Vestibular Activities

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Vestibular activities are activities that provide movement sensations.  Vestibular activities are often used for movement opportunities as part of a child’s sensory diet.  In addition to having a regulatory effect on the nervous system, vestibular input can also help to improve balance, posture, body awareness, spatial awareness, and bilateral coordination.

It is important to note that vestibular input, especially spinning, is VERY powerful and its effects can last on the nervous system for up to 2 days.  You must be a careful observer of your child during and after involvement in vestibular activities for any noted changes in activity level.  Children prone to seizures should be closely monitored during vestibular stimulation.  The “flickering” effect created when repeatedly moving or spinning past a highly contrasting environment (window, etc) at a fast pace can induce a seizure for seizure prone children.

Always remember to follow the child’s lead when it comes to vestibular input.  It is always better to allow the child to be in control of the movement rather than imposing the movement upon them.  Never maintain stimulation at a high rate of speed.  It is better to vary the speed, change the child’s position, vary the direction, etc.  Stop when the child indicates that he/she has had enough.  Watch for physical signs of over-stimulation including drastic changes in arousal level (increased hyper activity or ‘zoning out”), flushing or paling of the skin, change in breathing rate, nausea, pupil dilation, hiccups.  Stop the activity immediately if any of these are noted.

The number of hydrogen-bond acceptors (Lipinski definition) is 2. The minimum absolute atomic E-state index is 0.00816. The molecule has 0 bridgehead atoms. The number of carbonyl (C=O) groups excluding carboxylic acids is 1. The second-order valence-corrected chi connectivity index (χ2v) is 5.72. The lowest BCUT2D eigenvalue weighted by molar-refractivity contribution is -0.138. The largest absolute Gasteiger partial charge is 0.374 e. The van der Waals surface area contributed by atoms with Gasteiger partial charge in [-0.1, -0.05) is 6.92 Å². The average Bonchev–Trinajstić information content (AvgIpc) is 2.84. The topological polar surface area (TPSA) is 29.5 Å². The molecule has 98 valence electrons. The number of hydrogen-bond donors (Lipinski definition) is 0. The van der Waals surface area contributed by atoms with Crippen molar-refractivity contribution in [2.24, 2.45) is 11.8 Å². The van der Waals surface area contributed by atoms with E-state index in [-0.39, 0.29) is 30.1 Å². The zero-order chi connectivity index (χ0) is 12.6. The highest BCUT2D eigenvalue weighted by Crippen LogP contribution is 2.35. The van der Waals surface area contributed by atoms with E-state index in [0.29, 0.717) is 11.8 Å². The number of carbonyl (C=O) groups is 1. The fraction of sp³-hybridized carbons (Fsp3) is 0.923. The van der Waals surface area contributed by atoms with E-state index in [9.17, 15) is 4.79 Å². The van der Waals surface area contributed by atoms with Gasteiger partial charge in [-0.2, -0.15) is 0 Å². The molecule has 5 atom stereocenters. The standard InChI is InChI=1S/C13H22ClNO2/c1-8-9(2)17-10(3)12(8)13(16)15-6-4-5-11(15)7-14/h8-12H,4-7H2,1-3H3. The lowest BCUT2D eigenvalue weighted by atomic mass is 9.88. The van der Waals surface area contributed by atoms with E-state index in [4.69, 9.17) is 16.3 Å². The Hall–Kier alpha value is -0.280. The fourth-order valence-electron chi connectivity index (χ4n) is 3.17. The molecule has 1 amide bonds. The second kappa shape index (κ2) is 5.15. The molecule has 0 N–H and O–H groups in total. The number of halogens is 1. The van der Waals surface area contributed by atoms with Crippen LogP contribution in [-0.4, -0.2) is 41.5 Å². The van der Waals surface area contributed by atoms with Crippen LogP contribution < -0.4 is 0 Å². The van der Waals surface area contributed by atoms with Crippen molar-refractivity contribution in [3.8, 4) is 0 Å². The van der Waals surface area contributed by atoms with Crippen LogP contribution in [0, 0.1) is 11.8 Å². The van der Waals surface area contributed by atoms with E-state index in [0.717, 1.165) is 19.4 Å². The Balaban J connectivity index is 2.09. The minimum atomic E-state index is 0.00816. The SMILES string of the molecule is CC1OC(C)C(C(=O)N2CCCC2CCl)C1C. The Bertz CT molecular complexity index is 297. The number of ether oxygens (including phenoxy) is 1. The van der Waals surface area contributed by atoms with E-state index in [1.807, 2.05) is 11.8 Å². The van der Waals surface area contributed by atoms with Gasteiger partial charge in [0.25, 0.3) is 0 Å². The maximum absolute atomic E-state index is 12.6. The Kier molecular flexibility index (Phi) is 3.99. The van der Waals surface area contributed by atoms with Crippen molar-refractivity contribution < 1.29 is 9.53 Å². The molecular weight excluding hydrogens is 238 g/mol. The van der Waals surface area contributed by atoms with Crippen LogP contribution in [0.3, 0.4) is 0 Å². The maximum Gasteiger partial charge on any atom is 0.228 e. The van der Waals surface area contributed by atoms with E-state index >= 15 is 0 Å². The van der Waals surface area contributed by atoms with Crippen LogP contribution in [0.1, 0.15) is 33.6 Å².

• Jump on a mini trampoline
  • Jump on the bed or a mattress on the floor
  • Jump off a step or the couch onto a pile of pillows/cushions
  • Find and old box or large Rubbermaid container- have your child sit in it while you pull him/her around
  • Have your child sit on a sheet while you pull them around the kitchen floor
  • Swinging in a sheet or parachute held by two adults
  • Hop scotch
  • Roller skating or ice skating
  • Hippity Hop balls
  • Rocking horses or rocking chairs
  • Hammocks
  • Trapeze bars
  • Slides
  • Crashing, rolling, or bouncing on an air pillow or waterbed mattress
  • Log rolls around the room or down a hill
  • Sit and spin
  • Merry-go-Rounds
  • Teeter totters
  • Roller racer or Plasma car
  • In the summer try using a Slip and Slide.  In the winter try sledding
  • Scooter boards down inclines, around cones or other obstacles
  • Somersaults
  • Slowly rocking back and forth or side to side while lying prone over an exercise ball
  • Practice walking over unsteady surfaces (air mattresses, cushions, pillows, hiking trails, etc)
  • Walking on balance beams, railroad ties, or low retaining walls (with supervision)
  • Spinning in an office chair
  • Using a large laundry bag, have your child climb inside pretending it is a “washing machine.”  Rock or shake your child in the bag letting them direct you about when they are “clean”


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Jamie Jones, MS OTR/L